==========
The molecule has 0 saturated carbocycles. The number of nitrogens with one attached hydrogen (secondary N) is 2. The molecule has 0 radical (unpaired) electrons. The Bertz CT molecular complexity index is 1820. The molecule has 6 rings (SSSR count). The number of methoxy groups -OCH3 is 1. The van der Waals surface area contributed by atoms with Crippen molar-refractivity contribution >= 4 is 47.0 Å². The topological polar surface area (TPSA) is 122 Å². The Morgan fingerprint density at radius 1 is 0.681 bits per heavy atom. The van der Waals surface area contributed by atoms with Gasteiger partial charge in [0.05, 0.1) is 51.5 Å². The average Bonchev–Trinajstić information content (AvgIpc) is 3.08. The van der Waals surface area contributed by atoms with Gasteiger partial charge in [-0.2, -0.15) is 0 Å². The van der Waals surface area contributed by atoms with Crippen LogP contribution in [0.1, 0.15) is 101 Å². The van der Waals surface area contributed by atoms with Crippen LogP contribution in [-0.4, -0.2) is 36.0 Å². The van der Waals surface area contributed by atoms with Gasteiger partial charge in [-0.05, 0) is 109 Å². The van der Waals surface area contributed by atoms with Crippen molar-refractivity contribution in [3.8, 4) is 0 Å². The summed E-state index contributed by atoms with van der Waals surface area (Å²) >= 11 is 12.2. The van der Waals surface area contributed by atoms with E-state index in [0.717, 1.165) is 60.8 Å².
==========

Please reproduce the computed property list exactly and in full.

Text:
The molecule has 0 saturated carbocycles. The number of nitrogens with one attached hydrogen (secondary N) is 2. The molecule has 0 radical (unpaired) electrons. The Bertz CT molecular complexity index is 1820. The molecule has 6 rings (SSSR count). The number of methoxy groups -OCH3 is 1. The van der Waals surface area contributed by atoms with Crippen molar-refractivity contribution >= 4 is 47.0 Å². The topological polar surface area (TPSA) is 122 Å². The Morgan fingerprint density at radius 1 is 0.681 bits per heavy atom. The van der Waals surface area contributed by atoms with Gasteiger partial charge in [0.05, 0.1) is 51.5 Å². The average Bonchev–Trinajstić information content (AvgIpc) is 3.08. The van der Waals surface area contributed by atoms with Gasteiger partial charge in [-0.2, -0.15) is 0 Å². The van der Waals surface area contributed by atoms with Crippen LogP contribution in [0.1, 0.15) is 101 Å². The van der Waals surface area contributed by atoms with Crippen LogP contribution in [-0.4, -0.2) is 36.0 Å². The van der Waals surface area contributed by atoms with Gasteiger partial charge in [-0.05, 0) is 109 Å². The van der Waals surface area contributed by atoms with Crippen molar-refractivity contribution in [3.8, 4) is 0 Å². The summed E-state index contributed by atoms with van der Waals surface area (Å²) >= 11 is 12.2. The van der Waals surface area contributed by atoms with E-state index in [0.717, 1.165) is 60.8 Å².